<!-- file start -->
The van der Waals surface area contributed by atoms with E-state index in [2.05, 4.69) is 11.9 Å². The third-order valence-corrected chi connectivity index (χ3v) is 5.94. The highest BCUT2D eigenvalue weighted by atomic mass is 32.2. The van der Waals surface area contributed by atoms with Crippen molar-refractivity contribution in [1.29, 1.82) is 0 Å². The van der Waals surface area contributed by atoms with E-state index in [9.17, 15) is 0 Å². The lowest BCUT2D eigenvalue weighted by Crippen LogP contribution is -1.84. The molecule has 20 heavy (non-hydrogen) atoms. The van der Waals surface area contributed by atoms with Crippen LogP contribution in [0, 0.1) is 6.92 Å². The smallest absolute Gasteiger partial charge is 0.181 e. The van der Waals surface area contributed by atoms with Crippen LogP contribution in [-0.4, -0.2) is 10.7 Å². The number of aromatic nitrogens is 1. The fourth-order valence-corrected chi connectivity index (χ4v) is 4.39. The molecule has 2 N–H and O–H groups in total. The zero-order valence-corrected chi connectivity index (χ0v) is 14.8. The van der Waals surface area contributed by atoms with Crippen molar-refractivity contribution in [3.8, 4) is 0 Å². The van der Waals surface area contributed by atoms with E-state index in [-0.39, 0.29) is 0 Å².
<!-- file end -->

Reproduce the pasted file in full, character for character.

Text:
The van der Waals surface area contributed by atoms with E-state index in [2.05, 4.69) is 11.9 Å². The third-order valence-corrected chi connectivity index (χ3v) is 5.94. The highest BCUT2D eigenvalue weighted by atomic mass is 32.2. The van der Waals surface area contributed by atoms with Crippen molar-refractivity contribution in [1.29, 1.82) is 0 Å². The van der Waals surface area contributed by atoms with E-state index in [9.17, 15) is 0 Å². The lowest BCUT2D eigenvalue weighted by Crippen LogP contribution is -1.84. The molecule has 20 heavy (non-hydrogen) atoms. The van der Waals surface area contributed by atoms with Crippen LogP contribution in [0, 0.1) is 6.92 Å². The smallest absolute Gasteiger partial charge is 0.181 e. The van der Waals surface area contributed by atoms with Crippen LogP contribution in [-0.4, -0.2) is 10.7 Å². The number of aromatic nitrogens is 1. The fourth-order valence-corrected chi connectivity index (χ4v) is 4.39. The molecule has 2 N–H and O–H groups in total. The zero-order valence-corrected chi connectivity index (χ0v) is 14.8. The van der Waals surface area contributed by atoms with Crippen molar-refractivity contribution in [3.8, 4) is 0 Å². The van der Waals surface area contributed by atoms with E-state index in [-0.39, 0.29) is 0 Å².